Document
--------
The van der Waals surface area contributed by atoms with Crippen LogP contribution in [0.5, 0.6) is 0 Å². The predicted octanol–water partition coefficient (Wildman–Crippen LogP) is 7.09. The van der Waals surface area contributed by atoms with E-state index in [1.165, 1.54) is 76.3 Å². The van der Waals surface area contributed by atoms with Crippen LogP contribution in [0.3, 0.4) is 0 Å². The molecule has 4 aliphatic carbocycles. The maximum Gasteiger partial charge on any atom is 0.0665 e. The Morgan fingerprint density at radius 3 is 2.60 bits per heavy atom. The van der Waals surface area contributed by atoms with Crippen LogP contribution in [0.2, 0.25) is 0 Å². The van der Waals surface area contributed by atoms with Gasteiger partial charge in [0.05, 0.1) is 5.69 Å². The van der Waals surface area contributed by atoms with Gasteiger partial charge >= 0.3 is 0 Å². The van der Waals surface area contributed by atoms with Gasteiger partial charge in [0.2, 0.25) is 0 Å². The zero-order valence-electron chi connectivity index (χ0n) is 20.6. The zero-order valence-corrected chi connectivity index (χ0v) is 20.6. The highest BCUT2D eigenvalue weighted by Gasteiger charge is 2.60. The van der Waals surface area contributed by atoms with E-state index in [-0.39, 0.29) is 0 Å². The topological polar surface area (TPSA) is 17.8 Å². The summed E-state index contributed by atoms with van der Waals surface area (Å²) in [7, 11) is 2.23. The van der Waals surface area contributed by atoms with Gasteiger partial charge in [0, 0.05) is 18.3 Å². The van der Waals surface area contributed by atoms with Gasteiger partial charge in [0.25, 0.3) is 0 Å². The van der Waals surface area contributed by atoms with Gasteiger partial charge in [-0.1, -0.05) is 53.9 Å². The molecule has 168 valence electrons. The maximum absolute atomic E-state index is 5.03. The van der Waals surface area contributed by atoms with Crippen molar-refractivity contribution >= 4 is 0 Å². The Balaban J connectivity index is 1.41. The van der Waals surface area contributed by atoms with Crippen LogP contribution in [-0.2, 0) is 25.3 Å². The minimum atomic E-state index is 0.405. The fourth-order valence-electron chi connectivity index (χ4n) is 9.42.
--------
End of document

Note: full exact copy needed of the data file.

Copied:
The van der Waals surface area contributed by atoms with Crippen LogP contribution in [0.5, 0.6) is 0 Å². The predicted octanol–water partition coefficient (Wildman–Crippen LogP) is 7.09. The van der Waals surface area contributed by atoms with E-state index in [1.165, 1.54) is 76.3 Å². The van der Waals surface area contributed by atoms with Crippen LogP contribution in [0.3, 0.4) is 0 Å². The molecule has 4 aliphatic carbocycles. The maximum Gasteiger partial charge on any atom is 0.0665 e. The Morgan fingerprint density at radius 3 is 2.60 bits per heavy atom. The van der Waals surface area contributed by atoms with Crippen LogP contribution in [0.2, 0.25) is 0 Å². The van der Waals surface area contributed by atoms with Gasteiger partial charge in [0.05, 0.1) is 5.69 Å². The van der Waals surface area contributed by atoms with Gasteiger partial charge >= 0.3 is 0 Å². The van der Waals surface area contributed by atoms with Gasteiger partial charge in [0.2, 0.25) is 0 Å². The zero-order valence-electron chi connectivity index (χ0n) is 20.6. The zero-order valence-corrected chi connectivity index (χ0v) is 20.6. The highest BCUT2D eigenvalue weighted by Gasteiger charge is 2.60. The van der Waals surface area contributed by atoms with E-state index in [-0.39, 0.29) is 0 Å². The topological polar surface area (TPSA) is 17.8 Å². The summed E-state index contributed by atoms with van der Waals surface area (Å²) in [7, 11) is 2.23. The van der Waals surface area contributed by atoms with Gasteiger partial charge in [0, 0.05) is 18.3 Å². The van der Waals surface area contributed by atoms with Gasteiger partial charge in [0.25, 0.3) is 0 Å². The van der Waals surface area contributed by atoms with Gasteiger partial charge in [-0.1, -0.05) is 53.9 Å². The molecule has 168 valence electrons. The maximum absolute atomic E-state index is 5.03. The van der Waals surface area contributed by atoms with Crippen molar-refractivity contribution >= 4 is 0 Å². The Balaban J connectivity index is 1.41. The van der Waals surface area contributed by atoms with Crippen LogP contribution in [-0.2, 0) is 25.3 Å². The minimum atomic E-state index is 0.405. The fourth-order valence-electron chi connectivity index (χ4n) is 9.42.